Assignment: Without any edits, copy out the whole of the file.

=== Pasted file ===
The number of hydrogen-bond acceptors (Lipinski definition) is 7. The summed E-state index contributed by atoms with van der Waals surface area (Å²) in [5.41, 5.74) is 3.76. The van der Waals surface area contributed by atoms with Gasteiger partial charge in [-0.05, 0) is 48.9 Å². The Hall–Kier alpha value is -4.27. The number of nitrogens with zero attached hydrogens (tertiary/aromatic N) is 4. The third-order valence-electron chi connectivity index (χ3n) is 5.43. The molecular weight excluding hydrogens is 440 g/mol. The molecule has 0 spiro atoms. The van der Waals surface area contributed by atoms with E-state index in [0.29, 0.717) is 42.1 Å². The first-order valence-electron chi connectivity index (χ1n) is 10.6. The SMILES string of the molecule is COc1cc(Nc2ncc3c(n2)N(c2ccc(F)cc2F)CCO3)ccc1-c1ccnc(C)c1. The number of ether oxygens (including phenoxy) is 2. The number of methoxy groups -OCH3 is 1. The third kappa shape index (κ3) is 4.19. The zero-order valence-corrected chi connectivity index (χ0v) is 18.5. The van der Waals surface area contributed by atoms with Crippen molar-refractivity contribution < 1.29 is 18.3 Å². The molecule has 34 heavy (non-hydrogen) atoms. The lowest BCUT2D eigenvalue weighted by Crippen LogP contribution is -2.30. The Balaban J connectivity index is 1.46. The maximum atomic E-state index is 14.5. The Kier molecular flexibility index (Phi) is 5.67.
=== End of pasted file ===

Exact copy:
The number of hydrogen-bond acceptors (Lipinski definition) is 7. The summed E-state index contributed by atoms with van der Waals surface area (Å²) in [5.41, 5.74) is 3.76. The van der Waals surface area contributed by atoms with Gasteiger partial charge in [-0.05, 0) is 48.9 Å². The Hall–Kier alpha value is -4.27. The number of nitrogens with zero attached hydrogens (tertiary/aromatic N) is 4. The third-order valence-electron chi connectivity index (χ3n) is 5.43. The molecular weight excluding hydrogens is 440 g/mol. The molecule has 0 spiro atoms. The van der Waals surface area contributed by atoms with E-state index in [0.29, 0.717) is 42.1 Å². The first-order valence-electron chi connectivity index (χ1n) is 10.6. The SMILES string of the molecule is COc1cc(Nc2ncc3c(n2)N(c2ccc(F)cc2F)CCO3)ccc1-c1ccnc(C)c1. The number of ether oxygens (including phenoxy) is 2. The number of methoxy groups -OCH3 is 1. The third kappa shape index (κ3) is 4.19. The zero-order valence-corrected chi connectivity index (χ0v) is 18.5. The van der Waals surface area contributed by atoms with Crippen molar-refractivity contribution < 1.29 is 18.3 Å². The molecule has 34 heavy (non-hydrogen) atoms. The lowest BCUT2D eigenvalue weighted by Crippen LogP contribution is -2.30. The Balaban J connectivity index is 1.46. The maximum atomic E-state index is 14.5. The Kier molecular flexibility index (Phi) is 5.67.